Bobby Bishop was hunting Kent County with his muzzleloader during the October 2002 season, which many folks will recall was the month that ended three years of drought. Finding a day to hunt when it wasn't raining was difficult enough, but lining up your muzzleloader's sights on a monster buck that scored 148 7/8 points in the muzzleloader category is an incredible achievement. His trophy buck currently stands at No. 6 in Delaware's all-time records in this particular category.
Bill Jones, who is a regional manager at the Norman G. Wilder Area for Delaware's Division of Fish and Wildlife, says he'll be scoring deer for the upcoming season that total 140 or greater. This will be done by appointment only. He can be reached at (302) 284-4795.
NEW JERSEY When it came to weather conditions during the past few years, torrential rains also slammed New Jersey in mid-October 2002 and continued well in 2003, thus breaking a three-year drought. While the weather had some detrimental effect on the overall success of deer hunters, by and large, most had no trouble bagging whitetails, many of which were trophy bucks.
The majority of New Jersey's deer are harvested from private lands, and statistically, the largest numbers of deer are taken from the northwestern counties. Keith E. Lynch Jr. of Old Bridge hunted the rolling hills of Sussex County during the 2002 shotgun season. He wished he would eventually find a big buck lurking in the dense hardwoods that make up most of the terrain of Deer Management Zone 1, which is situated at the very top of the state along the Delaware River's shores near the New York border.
His wish came true when a fine buck scoring 148 4/8 points stepped within range. His buck took top honors in the typical shotgun category for the 2001 season.
Hampton resident Ralph Scott decided to try his luck in the hills of Warren County in Zone 7, which is also situated along the Delaware River's shores. The surrounding peaks rise to nearly 1,800 feet, which essentially separates the men from the boys. Much of the area consists of near-vertical terrain, which can pose a real problem if you happen to bag a big buck some distance from the nearest road. Scott's trophy whitetail scored 143 1/8 points in the typical shotgun category.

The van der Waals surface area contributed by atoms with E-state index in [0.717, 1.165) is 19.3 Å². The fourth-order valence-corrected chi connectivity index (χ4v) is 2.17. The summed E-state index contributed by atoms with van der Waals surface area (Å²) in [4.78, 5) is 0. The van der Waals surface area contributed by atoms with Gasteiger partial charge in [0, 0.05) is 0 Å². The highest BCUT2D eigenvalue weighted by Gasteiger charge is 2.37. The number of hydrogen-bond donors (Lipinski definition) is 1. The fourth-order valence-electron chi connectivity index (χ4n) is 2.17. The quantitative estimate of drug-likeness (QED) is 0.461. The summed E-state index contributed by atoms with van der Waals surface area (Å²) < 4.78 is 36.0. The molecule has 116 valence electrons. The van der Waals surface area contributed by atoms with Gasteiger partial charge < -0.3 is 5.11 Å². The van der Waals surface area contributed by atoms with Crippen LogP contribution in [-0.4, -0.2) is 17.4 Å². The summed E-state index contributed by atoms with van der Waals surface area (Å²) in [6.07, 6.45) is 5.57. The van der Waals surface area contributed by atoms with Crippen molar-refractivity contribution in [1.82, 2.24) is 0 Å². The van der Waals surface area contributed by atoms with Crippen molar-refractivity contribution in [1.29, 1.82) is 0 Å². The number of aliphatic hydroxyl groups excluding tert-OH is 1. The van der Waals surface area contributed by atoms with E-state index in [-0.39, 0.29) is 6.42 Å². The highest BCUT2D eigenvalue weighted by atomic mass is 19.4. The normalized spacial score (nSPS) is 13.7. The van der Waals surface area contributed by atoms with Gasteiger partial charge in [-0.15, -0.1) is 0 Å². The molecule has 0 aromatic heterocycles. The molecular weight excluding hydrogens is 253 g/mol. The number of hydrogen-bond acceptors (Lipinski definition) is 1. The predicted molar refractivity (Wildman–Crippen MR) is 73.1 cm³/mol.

Jay Burd of Newton hunts Sussex County's Zone 5, an area that consists of a long string of mountains interspersed with deep, lush valleys and midsized agricultural operations and lots of big deer.
This particular zone has consistently proved productive for big bucks over the years, and last season was no exception. Burd's shotgun sights zeroed in on a trophy buck that scored 159 1/8 points in the non-typical shotgun category.
Williamstown resident John McCormick Jr. hunted Morris County's Zone 8, which during the past few years has seen significant development of lands that were once open to hunters. He was fortunate, indeed, to encounter a buck that scored 154 3/8 points in the non-typical shotgun category, a trophy buck he'll treasure for years to come.
Joe Meglio of Howell is an avid bowhunter who decided to hunt the relatively small patches of forested lands in Monmouth County's Zone 50. In this particular county, it's difficult to determine when you're leaving one town and entering another. Fortunately, there are still some areas that have not fallen prey to urban sprawl. Meglio set his sights on a monster buck that scored 149 7/8 points in the typical archery category, putting him in first place for the 2001 season.
Jeff Melillo of Wayne was hunting Morris County's Zone 6, which is located in the state's north-central region, a short distance from the New York border. It was here where he set his bow's pins on a fine buck that scored 155 4/8 points in the non-typical archery category.
Marty French of Ringoes is a happy man. French was hunting the dense hardwoods of Zone 12 in Hunterdon County during the 2001 season with his muzzleloader. He encountered what later turned out to be the highest-scoring buck in New Jersey's typical muzzleloader category, a trophy whitetail that scored 159 0/8 points.
Biologists from all three jurisdictions said th
e opportunity to bag a trophy buck is better now than it was two decades ago, and with proper deer management the number of older deer will likely increase in many locations. Yes, records are meant to be broken, especially when it comes to bagging a record-book buck.